I have a Kenwood DDX319 which doesn't have HDMI. I did select it for the capability to display DVDs on the rear TV but I did not think far enough ahead to consider how that signal would be best delivered. The HU does have a nice interface for balancing the sound. It's not surround sound so that simplifies things. My rear speakers are right over the TV in the ceiling so the direction sounds right for where we are sitting.

I did install an HDMI cable to the TV so I could add a player or other source in an overhead cabinet. I routed audio back to the HU so I could pipe the sound through the speaker system.

Lots of cables but I think I have the basics covered. I listened to a Rolling Stones DVD in the van just last night. It looked good and sounded great. My sub rocks!
 
Last edited:
Probably will borrow the wife's stitch ripper and remove that logo.
Really enjoying seeing your ideas come together!

For that strap, I'd suggest something like this to protect the screen.

BTW, I got the same articulating arm for my 19" Samsung, which is about to get added to my build. I see that you put your TV on the passenger's side, aft of the slider. I'm putting mine on the driver's side so that we can see the TV from outside when we're parked at a site with the slider open.

(I have a bug screen to keep the pests at bay. And the driver's side location is good for viewing from the front too. And I'll be leaving the base on mine so that the TV can be relocated to any table-like surface -- which is even easier with that specific articulating arm and its quick-release.)
 
Last edited:

pfflyer

Well-known member
I mounted mine about where Hein installed his and it will swing out to where I can view out side the van as well. Don't like all the bugs coming in so ended up removing the tv and placed it outside so we could keep the slider shut. Easily moves back inside so we can watch in bed. I rigged my articulating arm so that it snaps into e- track so when I use for work I don't have to unscrew the arm. My intention for mounting it there is so I could watch inside or out. Good thing I left the base on the tv so that I could set up outside. Another reason this location works for me is that when I install swivel bases the TV will be viewable from the front as well.
 
Last edited:

hein

Van Guru
Installing the Espar D2 catty-corner of the left rear fender where it will end up in the bottom of a cabinet. I made a template to help lay out the perimeter of the plate and the edge of the hole (defined by the inside of the seal -1/8). I've seen smaller holes cut but I want to stay well clear of the wood floor and minicell insulation. My van has the aux fuel tap but it's a long way off. I'll have ~15 feet of fuel line.

Question: Is it better to have the dosing pump nearer to the tank or the heater? -or 1/2 way between?

 
Last edited:

Diamondsea

New member
The dosing pump delivers the fuel in pulses and the Espar likes to receive fuel pulses into the combustion chamber. Espar supplies a clear very hard but flexible plastic hose that has absolutely no elasticity and the inside diameter is extraordinary small -- almost a capillary tube. Fuel pulses in one end arrive as pulses at the other end. On boats I have used runs of up to 20 feet from the pump to the burner using this hose. Conventional hoses tend to flex diameter wise and pulses in one end arrive at the burner as a dribble of fuel. This does not promote easy initial combustion and clean burning thus the heater may soot up and need service sooner. In short it is OK to have the pump far from the burner if the special tubing is used.
 

TooMuchHair

Active member
Hein, I'm not sure where I saw it but I think on long fuel line runs Espar recommends the pump to be as close as practical to the heater for the reason Diamondsea stated above, (even with the special fuel line) because I remember thinking this is not typical to recommend a pump to pull instead of push but they went on to explain the need for micro doses with the crisp pulse and also stated that in some cases a check valve might be needed near the fuel tank to maintain prime. Sorry for the lack of a link. This link has some interesting info on pump orientation to fine tune burner performance. http://www.esparofmichigan.com/techsupport/pdfs/Troubleshooting and Tips/Basics of fuel system.pdf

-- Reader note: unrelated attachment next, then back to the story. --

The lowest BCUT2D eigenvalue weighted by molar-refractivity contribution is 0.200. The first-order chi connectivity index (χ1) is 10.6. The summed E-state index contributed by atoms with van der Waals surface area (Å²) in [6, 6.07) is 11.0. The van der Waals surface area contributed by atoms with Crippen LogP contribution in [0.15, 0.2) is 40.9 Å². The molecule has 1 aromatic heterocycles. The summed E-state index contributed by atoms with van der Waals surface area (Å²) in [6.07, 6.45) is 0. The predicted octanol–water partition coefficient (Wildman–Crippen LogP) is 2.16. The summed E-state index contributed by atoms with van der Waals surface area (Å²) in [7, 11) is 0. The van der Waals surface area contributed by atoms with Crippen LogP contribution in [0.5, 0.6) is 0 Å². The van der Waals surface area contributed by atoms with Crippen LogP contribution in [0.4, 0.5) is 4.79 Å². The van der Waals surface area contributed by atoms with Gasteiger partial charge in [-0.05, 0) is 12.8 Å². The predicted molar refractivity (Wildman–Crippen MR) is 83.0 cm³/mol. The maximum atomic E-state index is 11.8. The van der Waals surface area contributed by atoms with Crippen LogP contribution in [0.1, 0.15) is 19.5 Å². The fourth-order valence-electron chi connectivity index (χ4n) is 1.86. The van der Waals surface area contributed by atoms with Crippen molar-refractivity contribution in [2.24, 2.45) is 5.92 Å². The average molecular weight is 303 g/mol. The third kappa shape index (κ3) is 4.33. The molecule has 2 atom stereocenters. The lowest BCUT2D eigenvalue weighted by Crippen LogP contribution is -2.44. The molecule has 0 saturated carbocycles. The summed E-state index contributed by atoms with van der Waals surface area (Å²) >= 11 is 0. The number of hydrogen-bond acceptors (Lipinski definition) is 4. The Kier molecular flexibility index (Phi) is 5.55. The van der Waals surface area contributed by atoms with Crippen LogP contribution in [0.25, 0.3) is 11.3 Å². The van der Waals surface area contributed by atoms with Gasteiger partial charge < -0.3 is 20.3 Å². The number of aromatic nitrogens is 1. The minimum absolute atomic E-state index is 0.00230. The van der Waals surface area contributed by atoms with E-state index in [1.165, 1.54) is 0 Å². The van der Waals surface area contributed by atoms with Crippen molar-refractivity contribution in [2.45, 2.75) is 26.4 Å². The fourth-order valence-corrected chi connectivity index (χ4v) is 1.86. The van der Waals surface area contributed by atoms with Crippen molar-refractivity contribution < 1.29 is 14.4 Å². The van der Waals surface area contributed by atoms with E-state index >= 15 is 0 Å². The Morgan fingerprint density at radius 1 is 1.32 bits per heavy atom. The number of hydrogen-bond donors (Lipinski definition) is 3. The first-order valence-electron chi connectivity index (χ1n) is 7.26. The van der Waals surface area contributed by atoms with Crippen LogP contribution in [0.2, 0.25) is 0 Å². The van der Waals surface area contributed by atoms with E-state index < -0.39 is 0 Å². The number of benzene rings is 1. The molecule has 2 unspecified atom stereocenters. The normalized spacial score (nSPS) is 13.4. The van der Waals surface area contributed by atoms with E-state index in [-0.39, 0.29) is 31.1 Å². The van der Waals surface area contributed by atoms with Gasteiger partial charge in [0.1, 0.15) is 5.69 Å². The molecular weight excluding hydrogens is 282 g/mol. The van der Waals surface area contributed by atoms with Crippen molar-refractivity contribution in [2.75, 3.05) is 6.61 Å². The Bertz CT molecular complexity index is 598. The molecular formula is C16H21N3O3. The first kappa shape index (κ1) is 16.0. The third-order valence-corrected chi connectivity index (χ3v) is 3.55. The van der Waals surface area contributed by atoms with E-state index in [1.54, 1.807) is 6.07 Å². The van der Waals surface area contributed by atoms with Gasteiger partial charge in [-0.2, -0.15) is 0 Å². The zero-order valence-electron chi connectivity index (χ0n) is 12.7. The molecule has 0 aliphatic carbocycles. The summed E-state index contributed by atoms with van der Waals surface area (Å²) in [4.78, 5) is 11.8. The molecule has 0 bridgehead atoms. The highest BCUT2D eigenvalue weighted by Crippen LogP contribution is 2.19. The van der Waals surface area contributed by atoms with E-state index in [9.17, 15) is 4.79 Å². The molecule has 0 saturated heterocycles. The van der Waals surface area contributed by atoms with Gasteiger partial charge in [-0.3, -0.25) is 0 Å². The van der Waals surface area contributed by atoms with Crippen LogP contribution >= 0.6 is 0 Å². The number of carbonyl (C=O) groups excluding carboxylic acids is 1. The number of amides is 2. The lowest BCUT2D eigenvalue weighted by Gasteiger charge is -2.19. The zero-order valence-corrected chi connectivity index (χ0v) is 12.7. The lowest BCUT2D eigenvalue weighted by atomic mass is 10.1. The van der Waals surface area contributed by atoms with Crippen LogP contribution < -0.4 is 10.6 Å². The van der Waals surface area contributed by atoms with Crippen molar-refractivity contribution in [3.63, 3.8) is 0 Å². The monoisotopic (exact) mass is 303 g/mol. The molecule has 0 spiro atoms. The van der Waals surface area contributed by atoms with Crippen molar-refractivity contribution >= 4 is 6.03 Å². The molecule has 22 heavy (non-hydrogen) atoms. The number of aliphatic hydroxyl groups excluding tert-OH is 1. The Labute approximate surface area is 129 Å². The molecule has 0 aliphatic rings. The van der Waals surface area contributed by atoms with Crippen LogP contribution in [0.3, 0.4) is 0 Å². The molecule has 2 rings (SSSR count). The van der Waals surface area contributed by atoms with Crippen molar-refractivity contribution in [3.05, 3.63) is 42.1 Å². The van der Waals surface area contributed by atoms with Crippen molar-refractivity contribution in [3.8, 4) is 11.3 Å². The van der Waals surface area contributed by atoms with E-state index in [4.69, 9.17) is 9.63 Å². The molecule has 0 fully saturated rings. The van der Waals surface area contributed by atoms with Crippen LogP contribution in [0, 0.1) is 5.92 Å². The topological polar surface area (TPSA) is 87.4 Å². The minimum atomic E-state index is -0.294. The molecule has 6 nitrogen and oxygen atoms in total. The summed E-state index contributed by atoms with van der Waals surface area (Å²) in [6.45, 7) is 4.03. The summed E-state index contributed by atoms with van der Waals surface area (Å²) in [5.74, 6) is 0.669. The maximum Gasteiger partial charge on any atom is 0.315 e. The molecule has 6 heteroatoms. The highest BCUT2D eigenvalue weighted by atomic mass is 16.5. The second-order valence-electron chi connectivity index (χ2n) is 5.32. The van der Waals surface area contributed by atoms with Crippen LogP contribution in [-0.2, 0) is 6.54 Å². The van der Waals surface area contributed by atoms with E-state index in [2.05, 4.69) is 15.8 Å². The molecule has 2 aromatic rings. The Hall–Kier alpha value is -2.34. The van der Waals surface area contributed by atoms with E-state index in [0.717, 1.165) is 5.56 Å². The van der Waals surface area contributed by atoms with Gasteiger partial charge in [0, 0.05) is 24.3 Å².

Great build man, thanks for all of the great info! :rad:
 

GeorgeRa

2013 Sprinter DIY 144WB, Portland OR
This picture is from Espar installation manual. The maximum distance from the tank to the pump is 6'6" and from the pump to the heater is 20'. Take a pick. Note that different tubes are used on both sides of the pump. The one between the pump and the heater is the rigid plastic one mentioned in a previous post.

George.
 

Attachments

hein

Van Guru
Thanks for info regarding the fuel line, everyone. I think there is just enough of the small plastic line to make it work. One more unknown: I have the high altitude sensor but haven't figured out how to connect it with the Digi-Max controller.
 

hein

Van Guru
Finished cutting the hole; no big deal. 4 1/2" x 5 1/2". Looking at it, I couldn't help but think of some improvements to the Espar install. Mostly to protect from water splash/intrusion (hole is just ahead of the rear wheel).



quick mockup:

 
Last edited:

JohnY

Member
Relative to several of the previous comments,
1. Placement in bottom of cabinent- ensure that access is provided for removal of glow plug and maintenance ops.
2. Location of metering pump within the 20' and 6'-6" constarints cited- Espar of MI advised me to keep it as close to tank as possible to facilitate pump priming (their experience factor).
3. Not sure what you plan for ducting but performance is generally better if the cold and hot air duct inlet and outlets are separated. If you are using more than a meter or so of ducting, the specific ducting design needs to keep flow resistance within factory criteria or overheating and shutdown could result. I ended up using 75mm diameter ducting for the hot air leg to keep flow resistance within factory specifications. My hot air run was about 2 meters long with one 90 degree bend.
Hope this helps.
 

Top Bottom